Some older wind turbines have either completed or are nearing the end of their design life, being inefficient compared to the latest technology and having lower hub heights (30-60m) in contrast to the current 120-140m range.
NIWE will issue a repowering potential map for the country, focusing on wind turbines with capacities below 2 MW.
It will also create and manage a project database for all old projects, incorporating ownership, technology, turbine details, connected substations, and land ownership. It will collect and analyze performance data to identify sites requiring repowering or refurbishment by collaborating with state and central nodal agencies.
The policy establishes the following criteria for developers to pursue either repowering or refurbishment:
- All turbines that do not adhere to the quality control order issued by the Ministry or
- Turbines that have attained the end of their design life, certified through the Type Test Certificate in accordance with applicable relevant standards, or
- Wind turbines with a rated capacity below 2 MW or
- Those considered for repowering/refurbishment based on commercial or voluntary considerations after 15 years of installation.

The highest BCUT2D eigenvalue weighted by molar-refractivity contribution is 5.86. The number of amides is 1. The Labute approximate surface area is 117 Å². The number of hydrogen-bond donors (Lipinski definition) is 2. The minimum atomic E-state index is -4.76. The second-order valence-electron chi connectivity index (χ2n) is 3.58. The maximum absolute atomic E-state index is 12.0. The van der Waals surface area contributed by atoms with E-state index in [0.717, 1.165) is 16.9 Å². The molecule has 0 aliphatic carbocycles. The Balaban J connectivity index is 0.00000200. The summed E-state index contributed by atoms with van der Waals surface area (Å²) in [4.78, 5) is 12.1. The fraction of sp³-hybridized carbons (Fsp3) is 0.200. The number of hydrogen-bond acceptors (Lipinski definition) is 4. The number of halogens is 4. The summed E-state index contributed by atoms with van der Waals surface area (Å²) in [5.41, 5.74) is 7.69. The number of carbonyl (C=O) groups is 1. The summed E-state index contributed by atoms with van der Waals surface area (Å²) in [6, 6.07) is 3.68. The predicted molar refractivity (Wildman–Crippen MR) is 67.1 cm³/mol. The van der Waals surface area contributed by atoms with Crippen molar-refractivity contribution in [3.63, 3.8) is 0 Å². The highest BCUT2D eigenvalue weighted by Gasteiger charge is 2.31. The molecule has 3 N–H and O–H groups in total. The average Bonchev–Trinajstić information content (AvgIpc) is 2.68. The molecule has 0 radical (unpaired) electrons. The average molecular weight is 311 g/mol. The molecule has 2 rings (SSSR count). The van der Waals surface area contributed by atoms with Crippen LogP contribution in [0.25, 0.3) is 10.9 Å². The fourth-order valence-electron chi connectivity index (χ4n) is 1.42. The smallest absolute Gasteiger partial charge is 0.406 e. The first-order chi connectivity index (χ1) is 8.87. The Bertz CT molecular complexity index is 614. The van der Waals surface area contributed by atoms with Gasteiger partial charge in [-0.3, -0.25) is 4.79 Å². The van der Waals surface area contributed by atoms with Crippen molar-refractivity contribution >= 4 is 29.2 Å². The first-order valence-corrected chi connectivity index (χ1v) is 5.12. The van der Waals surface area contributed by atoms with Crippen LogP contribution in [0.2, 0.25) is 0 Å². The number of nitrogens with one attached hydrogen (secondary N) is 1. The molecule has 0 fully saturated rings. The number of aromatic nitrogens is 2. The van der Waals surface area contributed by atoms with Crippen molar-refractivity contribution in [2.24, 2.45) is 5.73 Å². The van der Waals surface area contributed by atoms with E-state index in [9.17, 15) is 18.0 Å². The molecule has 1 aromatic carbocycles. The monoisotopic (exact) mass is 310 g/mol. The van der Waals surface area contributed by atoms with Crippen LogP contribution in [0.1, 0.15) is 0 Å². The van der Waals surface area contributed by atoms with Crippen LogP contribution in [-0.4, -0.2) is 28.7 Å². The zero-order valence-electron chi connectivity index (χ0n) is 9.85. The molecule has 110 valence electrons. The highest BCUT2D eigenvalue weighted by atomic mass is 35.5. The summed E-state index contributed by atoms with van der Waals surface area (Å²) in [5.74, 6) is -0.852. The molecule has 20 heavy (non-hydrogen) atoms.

A repowered or refurbished project is one that meets one or more of the specified eligibility conditions. The annual energy generation of the repowered or refurbished wind project must be increased by a minimum of 1.5 times in comparison to the actual generation of the original wind power project.
Repowering projects can be categorized into two types:
- Standalone project: This refers to a wind power project consisting of either a single turbine or a group of turbines owned by a single entity.
- Aggregation project: This pertains to a wind power project comprising a group of turbines owned by multiple owners who share a common infrastructure.
If the project owner chooses to extend the life of the wind turbines, any refurbishment undertaken for life extension purposes will be classified as a standalone project.
Power Purchase Agreements
The power purchase arrangement (PPA) entails continuing electricity procurement based on the average of the last three years’ generation until the PPA concludes. The existing PPA tenure may be extended by repowering/refurbishment or a maximum of two years.
The incumbent distribution company has no obligation to purchase or right over additional power post-repowering. Developers can sell extra power as desired, and wind farms/turbines undergoing repowering are exempt from supplying power during the execution period. DISCOMs/PPA owners receive one year’s notice before repowering, and the old PPA can be terminated by mutual consent.
Repowering/refurbishment projects must be commissioned within 24 months of receiving the consent letter. Partial commissioning and early commissioning of the project are permissible.
In August, the Parliamentary Standing Committee on Energy urged MNRE to expedite the approval and implementation of the revised policy on repowering old wind turbines.